• The same freedom does not apply to our actions—we are accountable for our actions and bear full responsibility for all of our behavior and responses in relation to others.

Then there is the importance of feeling anger as an adult, which then allows us to let it go and move beyond it. The opposite of that is feeling anger as a child, which involves being victimized and holding a grudge, both of which leave us mired in a powerless state.

Maybe the fact that this nightmare seems to be coming to an end has allowed me to realize that I have anger. I’ve been surprised to find that I’m not the only one who’s experiencing this. People I’ve talked to recently have expressed the same frustration, impatience, and irritability. And they’ve also felt the same confusion and disapproval of their reactions. As much as I know that all feelings are natural and part of being human, I keep forgetting that it is okay to feel angry. I have to remember to accept anger as easily as the Dalai Lama, who reportedly said, “Generally speaking, if a human being never shows anger, then I think something’s wrong. He’s not right in the brain.”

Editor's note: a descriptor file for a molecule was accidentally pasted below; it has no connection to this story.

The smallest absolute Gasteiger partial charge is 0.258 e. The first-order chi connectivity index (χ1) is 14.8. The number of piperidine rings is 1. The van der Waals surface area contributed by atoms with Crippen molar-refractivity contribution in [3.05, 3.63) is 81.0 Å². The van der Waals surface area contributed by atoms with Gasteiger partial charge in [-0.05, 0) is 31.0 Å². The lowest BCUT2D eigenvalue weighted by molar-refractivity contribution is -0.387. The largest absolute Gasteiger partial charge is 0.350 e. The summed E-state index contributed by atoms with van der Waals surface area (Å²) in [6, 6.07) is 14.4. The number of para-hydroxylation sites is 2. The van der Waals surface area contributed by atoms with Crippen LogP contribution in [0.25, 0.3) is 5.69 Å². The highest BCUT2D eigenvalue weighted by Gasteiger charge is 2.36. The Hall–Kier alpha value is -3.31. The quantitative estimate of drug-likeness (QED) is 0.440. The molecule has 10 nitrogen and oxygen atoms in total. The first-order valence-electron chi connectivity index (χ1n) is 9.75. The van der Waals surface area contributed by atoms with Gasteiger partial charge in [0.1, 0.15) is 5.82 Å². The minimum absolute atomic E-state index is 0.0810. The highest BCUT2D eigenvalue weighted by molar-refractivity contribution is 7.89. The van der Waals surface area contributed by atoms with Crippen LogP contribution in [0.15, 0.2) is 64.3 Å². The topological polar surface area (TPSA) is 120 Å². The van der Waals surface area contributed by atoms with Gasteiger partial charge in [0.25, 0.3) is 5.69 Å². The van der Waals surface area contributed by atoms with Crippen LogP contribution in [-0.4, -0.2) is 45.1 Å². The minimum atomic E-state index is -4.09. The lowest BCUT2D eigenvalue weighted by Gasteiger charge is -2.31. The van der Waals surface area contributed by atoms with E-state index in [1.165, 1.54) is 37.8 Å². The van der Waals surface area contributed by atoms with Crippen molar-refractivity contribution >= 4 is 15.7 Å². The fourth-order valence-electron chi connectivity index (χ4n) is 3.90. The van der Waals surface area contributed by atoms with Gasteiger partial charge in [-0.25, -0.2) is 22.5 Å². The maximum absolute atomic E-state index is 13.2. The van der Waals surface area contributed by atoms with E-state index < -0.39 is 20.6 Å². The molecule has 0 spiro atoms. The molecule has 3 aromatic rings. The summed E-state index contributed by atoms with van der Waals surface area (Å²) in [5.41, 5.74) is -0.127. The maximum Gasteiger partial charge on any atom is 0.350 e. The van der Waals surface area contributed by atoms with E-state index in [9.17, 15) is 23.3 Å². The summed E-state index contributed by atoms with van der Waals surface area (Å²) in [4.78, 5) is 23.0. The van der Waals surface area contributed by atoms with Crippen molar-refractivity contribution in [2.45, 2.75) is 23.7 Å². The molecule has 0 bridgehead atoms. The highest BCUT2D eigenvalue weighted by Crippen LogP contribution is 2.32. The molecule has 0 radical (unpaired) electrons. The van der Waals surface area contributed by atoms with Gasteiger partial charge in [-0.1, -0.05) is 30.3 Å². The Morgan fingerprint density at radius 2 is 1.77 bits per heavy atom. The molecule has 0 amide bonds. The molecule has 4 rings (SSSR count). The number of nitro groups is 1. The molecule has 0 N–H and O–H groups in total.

Daring to Love, Move Beyond Fear of Intimacy, Embrace Vulnerability and Create Lasting Connection
Tamsen Firestone with Robert Firestone, Ph.D.
New Harbinger Publications, 2018

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One Comment

Virginia

Thank you for this post. I’ve been struggling so much since last month, especially with anger I thought I had been processing plenty (along with grief and fear and anxiety) – only to keep finding more of it, some of it in direct response to new events (eg Jan 6). But not all of it. I’ve been sheltering alone for 9.5 months – with likely 6 more to go. I thought I would feel more optimistic at this stage, for the reasons you list… Instead I’m in the darkest hour… At least I’m not alone.